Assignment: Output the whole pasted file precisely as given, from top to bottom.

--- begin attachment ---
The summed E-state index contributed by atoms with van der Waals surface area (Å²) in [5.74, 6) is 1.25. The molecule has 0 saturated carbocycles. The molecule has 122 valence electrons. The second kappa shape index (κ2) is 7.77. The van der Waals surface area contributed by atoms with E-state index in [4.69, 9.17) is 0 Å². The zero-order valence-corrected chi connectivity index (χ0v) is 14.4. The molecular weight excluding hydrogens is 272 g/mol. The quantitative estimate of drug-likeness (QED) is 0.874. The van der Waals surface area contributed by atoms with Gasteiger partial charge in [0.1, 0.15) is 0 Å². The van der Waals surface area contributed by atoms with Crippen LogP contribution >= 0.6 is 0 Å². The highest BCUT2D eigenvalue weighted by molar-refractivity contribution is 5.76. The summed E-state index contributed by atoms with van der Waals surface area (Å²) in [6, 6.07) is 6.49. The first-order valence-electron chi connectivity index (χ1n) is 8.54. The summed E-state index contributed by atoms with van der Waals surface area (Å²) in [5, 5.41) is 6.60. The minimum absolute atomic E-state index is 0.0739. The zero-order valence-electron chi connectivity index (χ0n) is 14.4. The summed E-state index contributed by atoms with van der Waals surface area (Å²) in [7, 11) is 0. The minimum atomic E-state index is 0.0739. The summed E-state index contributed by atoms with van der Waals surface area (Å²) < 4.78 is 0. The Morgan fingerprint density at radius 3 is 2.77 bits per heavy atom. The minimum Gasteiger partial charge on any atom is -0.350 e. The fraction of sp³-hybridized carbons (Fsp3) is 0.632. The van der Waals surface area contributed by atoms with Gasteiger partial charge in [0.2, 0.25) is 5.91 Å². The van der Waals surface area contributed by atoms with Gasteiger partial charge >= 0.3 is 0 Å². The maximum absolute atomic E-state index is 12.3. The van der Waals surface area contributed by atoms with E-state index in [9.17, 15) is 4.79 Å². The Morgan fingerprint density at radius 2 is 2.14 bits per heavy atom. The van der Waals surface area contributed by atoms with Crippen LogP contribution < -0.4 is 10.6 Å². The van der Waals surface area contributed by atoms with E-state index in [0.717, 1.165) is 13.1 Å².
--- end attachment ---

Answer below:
The summed E-state index contributed by atoms with van der Waals surface area (Å²) in [5.74, 6) is 1.25. The molecule has 0 saturated carbocycles. The molecule has 122 valence electrons. The second kappa shape index (κ2) is 7.77. The van der Waals surface area contributed by atoms with E-state index in [4.69, 9.17) is 0 Å². The zero-order valence-corrected chi connectivity index (χ0v) is 14.4. The molecular weight excluding hydrogens is 272 g/mol. The quantitative estimate of drug-likeness (QED) is 0.874. The van der Waals surface area contributed by atoms with Gasteiger partial charge in [0.1, 0.15) is 0 Å². The van der Waals surface area contributed by atoms with Crippen LogP contribution >= 0.6 is 0 Å². The highest BCUT2D eigenvalue weighted by molar-refractivity contribution is 5.76. The summed E-state index contributed by atoms with van der Waals surface area (Å²) in [6, 6.07) is 6.49. The first-order valence-electron chi connectivity index (χ1n) is 8.54. The summed E-state index contributed by atoms with van der Waals surface area (Å²) in [5, 5.41) is 6.60. The minimum absolute atomic E-state index is 0.0739. The zero-order valence-electron chi connectivity index (χ0n) is 14.4. The summed E-state index contributed by atoms with van der Waals surface area (Å²) in [7, 11) is 0. The minimum atomic E-state index is 0.0739. The summed E-state index contributed by atoms with van der Waals surface area (Å²) < 4.78 is 0. The Morgan fingerprint density at radius 3 is 2.77 bits per heavy atom. The minimum Gasteiger partial charge on any atom is -0.350 e. The fraction of sp³-hybridized carbons (Fsp3) is 0.632. The van der Waals surface area contributed by atoms with Gasteiger partial charge in [0.2, 0.25) is 5.91 Å². The van der Waals surface area contributed by atoms with Gasteiger partial charge >= 0.3 is 0 Å². The maximum absolute atomic E-state index is 12.3. The van der Waals surface area contributed by atoms with E-state index in [9.17, 15) is 4.79 Å². The Morgan fingerprint density at radius 2 is 2.14 bits per heavy atom. The van der Waals surface area contributed by atoms with Crippen LogP contribution < -0.4 is 10.6 Å². The van der Waals surface area contributed by atoms with E-state index in [0.717, 1.165) is 13.1 Å².